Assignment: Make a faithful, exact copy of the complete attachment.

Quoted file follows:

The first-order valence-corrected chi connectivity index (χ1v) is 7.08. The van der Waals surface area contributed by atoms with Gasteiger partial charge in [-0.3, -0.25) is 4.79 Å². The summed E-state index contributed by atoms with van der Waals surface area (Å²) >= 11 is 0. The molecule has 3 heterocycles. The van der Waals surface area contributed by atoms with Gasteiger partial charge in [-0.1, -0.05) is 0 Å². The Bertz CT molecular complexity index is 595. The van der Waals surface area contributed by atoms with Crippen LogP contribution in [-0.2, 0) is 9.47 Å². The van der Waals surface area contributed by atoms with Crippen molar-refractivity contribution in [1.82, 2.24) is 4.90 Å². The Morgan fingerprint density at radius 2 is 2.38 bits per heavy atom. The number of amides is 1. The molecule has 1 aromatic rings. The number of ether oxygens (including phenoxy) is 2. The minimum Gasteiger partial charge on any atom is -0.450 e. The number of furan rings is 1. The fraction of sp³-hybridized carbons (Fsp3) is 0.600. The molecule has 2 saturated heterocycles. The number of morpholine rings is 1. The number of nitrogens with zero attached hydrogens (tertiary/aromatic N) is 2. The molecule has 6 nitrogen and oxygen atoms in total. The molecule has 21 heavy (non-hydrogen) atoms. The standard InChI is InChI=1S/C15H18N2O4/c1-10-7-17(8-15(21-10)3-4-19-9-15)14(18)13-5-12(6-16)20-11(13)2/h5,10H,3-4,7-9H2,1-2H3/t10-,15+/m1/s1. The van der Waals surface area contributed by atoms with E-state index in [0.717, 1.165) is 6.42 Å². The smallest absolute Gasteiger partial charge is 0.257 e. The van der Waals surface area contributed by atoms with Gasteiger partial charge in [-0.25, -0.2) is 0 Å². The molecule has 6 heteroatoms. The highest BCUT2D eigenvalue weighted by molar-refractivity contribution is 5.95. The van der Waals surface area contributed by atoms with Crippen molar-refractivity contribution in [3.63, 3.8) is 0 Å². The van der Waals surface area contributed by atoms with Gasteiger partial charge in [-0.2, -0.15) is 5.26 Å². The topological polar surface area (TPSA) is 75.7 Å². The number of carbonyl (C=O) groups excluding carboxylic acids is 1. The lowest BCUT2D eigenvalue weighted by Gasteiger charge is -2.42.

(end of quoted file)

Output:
The first-order valence-corrected chi connectivity index (χ1v) is 7.08. The van der Waals surface area contributed by atoms with Gasteiger partial charge in [-0.3, -0.25) is 4.79 Å². The summed E-state index contributed by atoms with van der Waals surface area (Å²) >= 11 is 0. The molecule has 3 heterocycles. The van der Waals surface area contributed by atoms with Gasteiger partial charge in [-0.1, -0.05) is 0 Å². The Bertz CT molecular complexity index is 595. The van der Waals surface area contributed by atoms with Crippen LogP contribution in [-0.2, 0) is 9.47 Å². The van der Waals surface area contributed by atoms with Crippen molar-refractivity contribution in [1.82, 2.24) is 4.90 Å². The Morgan fingerprint density at radius 2 is 2.38 bits per heavy atom. The number of amides is 1. The molecule has 1 aromatic rings. The number of ether oxygens (including phenoxy) is 2. The minimum Gasteiger partial charge on any atom is -0.450 e. The number of furan rings is 1. The fraction of sp³-hybridized carbons (Fsp3) is 0.600. The molecule has 2 saturated heterocycles. The number of morpholine rings is 1. The number of nitrogens with zero attached hydrogens (tertiary/aromatic N) is 2. The molecule has 6 nitrogen and oxygen atoms in total. The molecule has 21 heavy (non-hydrogen) atoms. The standard InChI is InChI=1S/C15H18N2O4/c1-10-7-17(8-15(21-10)3-4-19-9-15)14(18)13-5-12(6-16)20-11(13)2/h5,10H,3-4,7-9H2,1-2H3/t10-,15+/m1/s1. The van der Waals surface area contributed by atoms with E-state index in [0.717, 1.165) is 6.42 Å². The smallest absolute Gasteiger partial charge is 0.257 e. The van der Waals surface area contributed by atoms with Gasteiger partial charge in [-0.25, -0.2) is 0 Å². The molecule has 6 heteroatoms. The highest BCUT2D eigenvalue weighted by molar-refractivity contribution is 5.95. The van der Waals surface area contributed by atoms with Crippen molar-refractivity contribution in [3.63, 3.8) is 0 Å². The van der Waals surface area contributed by atoms with Gasteiger partial charge in [-0.2, -0.15) is 5.26 Å². The topological polar surface area (TPSA) is 75.7 Å². The number of carbonyl (C=O) groups excluding carboxylic acids is 1. The lowest BCUT2D eigenvalue weighted by Gasteiger charge is -2.42.